Neighborhood: Fairmount
*This restaurant is kosher and vegan.

1625 Sansom St, Philadelphia, PA 19102
(215) 867-8181
Neighborhood: Center City

Whole Foods Market food court, 2101 Pennsylvania Ave, Philadelphia, PA 19103
(215) 557-0015
Neighborhood: Fairmount

Mama’s Vegetarian
18 S 20th St, Philadelphia, PA 19103
(215) 751-0477
Neighborhood: Center City
This restaurant is kosher and vegetarian.

Hey Hummus
2101 Chestnut St, Philadelphia, PA 19103
(267) 606-6942
Neighborhood: Center City
*This restaurant is kosher.

Photo credit Abbe Stern

If you’re in West Philly on a Saturday, stop by the farmers market and grab one or a dozen Dodo Bagels, especially the salt and caraway variety. For an even more ephemeral but delicious bagel experience, message Phillip Korshak of Korshak’s Bagels on Instagram and pick up a few of his perfectly crusted bagels in a low-key paper bag somewhere in South Philly. Miss Rachel’s Pantry is a completely vegan pop-up space under kosher supervision, where special Jewish holiday cooking classes and special themed meals are regularly held, especially during Passover when they get rid of all of their leavened products for the week.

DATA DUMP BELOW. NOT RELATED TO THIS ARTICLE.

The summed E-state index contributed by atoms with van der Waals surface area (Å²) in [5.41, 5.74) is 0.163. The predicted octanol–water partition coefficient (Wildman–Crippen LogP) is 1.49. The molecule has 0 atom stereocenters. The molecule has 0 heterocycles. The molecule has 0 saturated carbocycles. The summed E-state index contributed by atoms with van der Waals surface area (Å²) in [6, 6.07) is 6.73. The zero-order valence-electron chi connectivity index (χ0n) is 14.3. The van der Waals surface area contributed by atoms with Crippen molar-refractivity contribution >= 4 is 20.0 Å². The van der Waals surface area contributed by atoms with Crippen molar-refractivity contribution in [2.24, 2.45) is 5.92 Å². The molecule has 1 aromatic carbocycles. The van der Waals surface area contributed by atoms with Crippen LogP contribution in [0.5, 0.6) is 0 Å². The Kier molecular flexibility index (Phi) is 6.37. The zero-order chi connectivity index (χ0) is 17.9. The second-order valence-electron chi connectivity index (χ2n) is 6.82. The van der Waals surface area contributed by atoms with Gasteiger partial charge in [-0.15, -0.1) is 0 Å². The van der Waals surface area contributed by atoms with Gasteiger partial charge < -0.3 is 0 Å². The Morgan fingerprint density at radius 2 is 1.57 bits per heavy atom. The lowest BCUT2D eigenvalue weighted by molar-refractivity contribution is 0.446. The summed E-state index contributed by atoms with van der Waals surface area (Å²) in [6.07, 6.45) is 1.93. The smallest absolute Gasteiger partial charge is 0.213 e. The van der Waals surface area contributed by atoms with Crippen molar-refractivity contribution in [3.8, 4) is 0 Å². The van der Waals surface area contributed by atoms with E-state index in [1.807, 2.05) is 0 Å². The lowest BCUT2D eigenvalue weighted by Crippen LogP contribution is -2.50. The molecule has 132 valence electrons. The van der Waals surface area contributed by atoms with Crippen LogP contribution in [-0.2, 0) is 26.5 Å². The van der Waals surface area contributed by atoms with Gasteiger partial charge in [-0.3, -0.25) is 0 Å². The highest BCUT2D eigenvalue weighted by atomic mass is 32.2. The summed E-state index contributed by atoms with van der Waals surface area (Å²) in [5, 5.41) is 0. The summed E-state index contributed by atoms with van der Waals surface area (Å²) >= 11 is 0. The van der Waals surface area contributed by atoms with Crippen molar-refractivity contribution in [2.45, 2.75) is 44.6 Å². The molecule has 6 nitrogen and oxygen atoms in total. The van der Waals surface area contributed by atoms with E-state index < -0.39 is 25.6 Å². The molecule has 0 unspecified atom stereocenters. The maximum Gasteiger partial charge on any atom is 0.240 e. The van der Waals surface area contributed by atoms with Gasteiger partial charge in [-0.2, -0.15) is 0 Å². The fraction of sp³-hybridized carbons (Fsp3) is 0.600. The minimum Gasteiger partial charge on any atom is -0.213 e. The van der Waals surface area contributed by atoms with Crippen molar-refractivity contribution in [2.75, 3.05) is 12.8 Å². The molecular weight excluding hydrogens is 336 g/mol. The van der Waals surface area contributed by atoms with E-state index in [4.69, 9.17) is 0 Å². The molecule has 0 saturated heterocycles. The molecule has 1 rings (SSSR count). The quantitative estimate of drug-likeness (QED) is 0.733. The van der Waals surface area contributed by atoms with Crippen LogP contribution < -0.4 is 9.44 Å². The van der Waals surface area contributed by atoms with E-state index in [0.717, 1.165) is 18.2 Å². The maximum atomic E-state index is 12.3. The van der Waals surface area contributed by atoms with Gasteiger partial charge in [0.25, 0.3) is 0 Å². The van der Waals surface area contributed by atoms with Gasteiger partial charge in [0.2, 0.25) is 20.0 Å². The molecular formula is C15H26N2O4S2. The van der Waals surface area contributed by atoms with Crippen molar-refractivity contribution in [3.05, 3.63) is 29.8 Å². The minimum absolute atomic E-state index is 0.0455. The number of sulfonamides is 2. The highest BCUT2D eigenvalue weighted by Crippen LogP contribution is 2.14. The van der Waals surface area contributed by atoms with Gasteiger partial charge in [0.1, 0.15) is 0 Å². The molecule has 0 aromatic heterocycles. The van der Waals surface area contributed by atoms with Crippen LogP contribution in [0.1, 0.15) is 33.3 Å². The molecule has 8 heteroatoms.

Dodo Bagels Pop-Up Shop
Every Saturday at the farmers market in West Philly. Contact via website.
Neighborhood: West Philadelphia

Korshak Bagels
Pick up throughout the city. Contact via Instagram.
Neighborhood: South Philly

Miss Rachel’s Pantry
1938 S Chadwick St, Philadelphia, PA 19145
(215) 798-0053
Neighborhood: East Passyunk
*This restaurant is kosher and vegan.

Thanks to local Experts: Devra Ferst (food writer), Anita Davidson (Muhibbah Dinners), and Chef Ari Miller (Musi).

Keep on Noshing

The Best Jewish Food in Toronto

Honey boiled bagels, old school delis, and modern Israeli cuisine too.

The Best Jewish Food in San Francisco

A cultivated list of classic and innovative eats in collaboration with The Gefilteria.

The Best Jewish Food in Buenos Aires

The best alfajores, pastrami sandwiches, and kosher steak in Buenos Aires.